One afternoon, I unlocked our door, barely dragging myself into my kitchen. I narrowly missed smacking the overflowing garbage with my hip. The room gave off a rotting salmon smell. Eyes tired and burning, I tossed my purse onto it’s little shelf by the coats, and my large accordion folder on the small, round wood table. I dropped into one of the cushioned chairs, forehead first onto the table surface.
Within half an hour, my back door slammed open, and my five-year-old, Sam, saw me.
“You asleep, Mom?” I squeezed my lids tight, then lifted my head and opened my eyes. There was a smile on my face as I turned to him.
“No, kiddo, just waiting for you.” I tousled his short brown hair as I rose.
I opened the fridge and grabbed the Sunny Delight. There were no small juice cups anywhere in the cupboard, so I checked the dish rack. Nope. Of course all four were in the sink, in the dishwater I had filled to “soak” my dishes last night. Inwardly groaning, i unplugged the drain. The cupboard under the sink had sponges, and I retrieved one, adding a drop of Dawn to the sponge. In seconds the cup was ready, and I filled it.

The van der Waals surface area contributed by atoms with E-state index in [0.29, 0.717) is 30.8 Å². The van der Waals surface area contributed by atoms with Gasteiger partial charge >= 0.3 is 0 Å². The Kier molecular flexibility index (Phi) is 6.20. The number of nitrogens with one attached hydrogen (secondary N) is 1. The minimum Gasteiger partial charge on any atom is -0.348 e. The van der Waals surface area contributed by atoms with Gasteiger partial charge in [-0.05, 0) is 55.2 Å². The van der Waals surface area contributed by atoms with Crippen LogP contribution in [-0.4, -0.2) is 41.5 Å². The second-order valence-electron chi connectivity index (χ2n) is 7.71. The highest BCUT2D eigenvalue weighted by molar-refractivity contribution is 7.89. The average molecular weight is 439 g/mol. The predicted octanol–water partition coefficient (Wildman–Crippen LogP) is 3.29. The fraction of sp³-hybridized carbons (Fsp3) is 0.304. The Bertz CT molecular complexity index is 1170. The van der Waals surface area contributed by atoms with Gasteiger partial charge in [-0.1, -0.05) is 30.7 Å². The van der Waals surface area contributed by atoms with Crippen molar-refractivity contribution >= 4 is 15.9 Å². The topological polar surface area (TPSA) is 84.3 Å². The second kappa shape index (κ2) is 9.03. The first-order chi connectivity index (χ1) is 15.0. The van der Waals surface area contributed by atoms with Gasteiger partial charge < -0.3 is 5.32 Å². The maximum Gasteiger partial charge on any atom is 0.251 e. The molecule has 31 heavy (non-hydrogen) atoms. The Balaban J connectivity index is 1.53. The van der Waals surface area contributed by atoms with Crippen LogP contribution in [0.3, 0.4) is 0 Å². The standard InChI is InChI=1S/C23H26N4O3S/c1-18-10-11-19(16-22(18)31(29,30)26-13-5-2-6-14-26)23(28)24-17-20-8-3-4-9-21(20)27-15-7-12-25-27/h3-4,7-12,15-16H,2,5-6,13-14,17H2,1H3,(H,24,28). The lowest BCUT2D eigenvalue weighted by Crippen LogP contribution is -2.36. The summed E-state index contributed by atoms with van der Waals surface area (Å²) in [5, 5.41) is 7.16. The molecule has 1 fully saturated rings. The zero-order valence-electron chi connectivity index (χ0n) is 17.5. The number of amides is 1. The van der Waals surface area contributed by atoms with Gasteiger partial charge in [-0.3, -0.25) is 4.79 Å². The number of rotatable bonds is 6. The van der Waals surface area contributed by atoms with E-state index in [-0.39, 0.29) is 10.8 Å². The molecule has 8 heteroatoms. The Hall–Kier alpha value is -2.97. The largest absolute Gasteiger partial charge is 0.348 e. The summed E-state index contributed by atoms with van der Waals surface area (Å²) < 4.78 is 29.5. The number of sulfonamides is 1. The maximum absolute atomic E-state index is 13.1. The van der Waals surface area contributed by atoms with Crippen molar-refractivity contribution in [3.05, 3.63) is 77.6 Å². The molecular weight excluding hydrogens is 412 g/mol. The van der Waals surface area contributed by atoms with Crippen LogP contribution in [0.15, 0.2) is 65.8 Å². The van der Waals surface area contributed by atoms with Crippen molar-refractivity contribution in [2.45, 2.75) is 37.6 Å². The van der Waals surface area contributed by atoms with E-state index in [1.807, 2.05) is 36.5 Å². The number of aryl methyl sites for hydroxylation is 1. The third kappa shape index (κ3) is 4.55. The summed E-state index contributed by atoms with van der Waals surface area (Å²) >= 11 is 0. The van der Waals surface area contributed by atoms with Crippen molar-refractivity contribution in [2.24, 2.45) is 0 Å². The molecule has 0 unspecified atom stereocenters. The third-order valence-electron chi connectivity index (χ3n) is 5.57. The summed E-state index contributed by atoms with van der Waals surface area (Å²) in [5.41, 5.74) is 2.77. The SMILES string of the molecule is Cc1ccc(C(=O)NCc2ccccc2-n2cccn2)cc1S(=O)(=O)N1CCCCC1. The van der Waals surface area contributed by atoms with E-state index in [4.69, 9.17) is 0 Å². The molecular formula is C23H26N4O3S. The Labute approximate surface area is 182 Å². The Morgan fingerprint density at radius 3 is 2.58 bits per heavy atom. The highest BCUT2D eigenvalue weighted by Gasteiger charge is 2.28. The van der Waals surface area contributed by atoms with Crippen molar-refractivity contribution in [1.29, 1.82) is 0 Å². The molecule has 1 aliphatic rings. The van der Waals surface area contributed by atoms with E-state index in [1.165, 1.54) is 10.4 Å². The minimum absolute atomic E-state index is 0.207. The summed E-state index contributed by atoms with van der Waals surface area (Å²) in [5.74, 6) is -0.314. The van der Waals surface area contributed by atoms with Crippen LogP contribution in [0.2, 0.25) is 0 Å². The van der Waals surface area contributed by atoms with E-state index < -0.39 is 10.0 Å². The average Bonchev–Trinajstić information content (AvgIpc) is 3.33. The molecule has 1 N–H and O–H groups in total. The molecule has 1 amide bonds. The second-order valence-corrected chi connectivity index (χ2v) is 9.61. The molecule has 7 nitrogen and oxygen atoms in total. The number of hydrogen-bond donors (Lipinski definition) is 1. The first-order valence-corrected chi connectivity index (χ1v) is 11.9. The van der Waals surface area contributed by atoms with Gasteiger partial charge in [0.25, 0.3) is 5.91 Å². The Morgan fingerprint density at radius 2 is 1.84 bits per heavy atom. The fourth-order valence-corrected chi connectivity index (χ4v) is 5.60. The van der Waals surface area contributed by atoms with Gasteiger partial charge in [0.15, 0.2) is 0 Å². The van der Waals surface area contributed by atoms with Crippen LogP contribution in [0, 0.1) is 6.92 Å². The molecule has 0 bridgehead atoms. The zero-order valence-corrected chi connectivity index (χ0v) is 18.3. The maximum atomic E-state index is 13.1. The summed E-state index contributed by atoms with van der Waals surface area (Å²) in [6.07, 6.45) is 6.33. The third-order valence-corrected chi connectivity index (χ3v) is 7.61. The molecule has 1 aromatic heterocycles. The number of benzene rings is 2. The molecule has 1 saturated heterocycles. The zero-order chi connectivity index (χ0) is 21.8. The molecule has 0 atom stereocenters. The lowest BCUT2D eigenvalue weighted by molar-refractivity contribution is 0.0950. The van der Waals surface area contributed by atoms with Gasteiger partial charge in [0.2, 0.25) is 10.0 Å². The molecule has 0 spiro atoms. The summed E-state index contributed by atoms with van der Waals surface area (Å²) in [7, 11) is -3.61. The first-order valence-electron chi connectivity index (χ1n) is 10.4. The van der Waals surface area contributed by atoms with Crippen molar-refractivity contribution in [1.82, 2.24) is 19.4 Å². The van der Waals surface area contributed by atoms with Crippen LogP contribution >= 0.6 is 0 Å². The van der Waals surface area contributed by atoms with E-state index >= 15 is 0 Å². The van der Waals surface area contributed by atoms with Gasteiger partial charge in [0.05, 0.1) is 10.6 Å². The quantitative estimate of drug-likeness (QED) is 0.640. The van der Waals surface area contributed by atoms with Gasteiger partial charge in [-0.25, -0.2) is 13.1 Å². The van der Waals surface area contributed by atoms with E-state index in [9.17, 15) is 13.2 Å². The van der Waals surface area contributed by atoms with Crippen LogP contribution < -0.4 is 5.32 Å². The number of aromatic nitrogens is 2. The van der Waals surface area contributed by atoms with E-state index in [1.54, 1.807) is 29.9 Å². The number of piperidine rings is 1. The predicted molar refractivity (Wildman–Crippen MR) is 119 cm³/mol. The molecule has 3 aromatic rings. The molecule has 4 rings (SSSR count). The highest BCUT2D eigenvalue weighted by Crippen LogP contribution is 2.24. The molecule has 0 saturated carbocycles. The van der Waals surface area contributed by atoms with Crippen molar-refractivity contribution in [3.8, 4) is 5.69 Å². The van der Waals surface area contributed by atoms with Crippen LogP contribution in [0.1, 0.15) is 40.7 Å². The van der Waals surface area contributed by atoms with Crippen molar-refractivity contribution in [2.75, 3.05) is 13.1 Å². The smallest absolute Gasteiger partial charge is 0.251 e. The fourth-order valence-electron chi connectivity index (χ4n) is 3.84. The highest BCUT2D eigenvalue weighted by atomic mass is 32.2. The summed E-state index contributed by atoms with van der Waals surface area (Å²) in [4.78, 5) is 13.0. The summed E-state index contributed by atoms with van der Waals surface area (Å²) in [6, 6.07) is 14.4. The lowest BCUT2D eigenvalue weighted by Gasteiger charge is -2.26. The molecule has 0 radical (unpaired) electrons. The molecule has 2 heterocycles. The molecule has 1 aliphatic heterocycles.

“Time for devotions,” I cheerfully announced, “Can you get the Bible out of the living room, Kid?”
He disappeared for a moment, then came back with my small study Bible.
“I want to read palms, Mommy.” he said.
Furrowing my brows, my head shot up.
“Read palms? Babe, God doesn’t like it if you read palms, and do astrology signs and all that. We read that a few weeks ago.”
Now he frowned. “But mommy, I just want to read palms.” he was turning pages.
“Like I told you,” my tone was sharper than I wanted,”we don’t read palms.”
“Mommy, I just-”
“That’s enough of that, Sam!” the exasperation in my voice was grating on my ears, “Just go to your room right now, so I can calm down”.
His eyebrows dropped to right above his hazel eyes, but he obeyed.
I glanced at the Bible before picking it up. It read “Psalms.”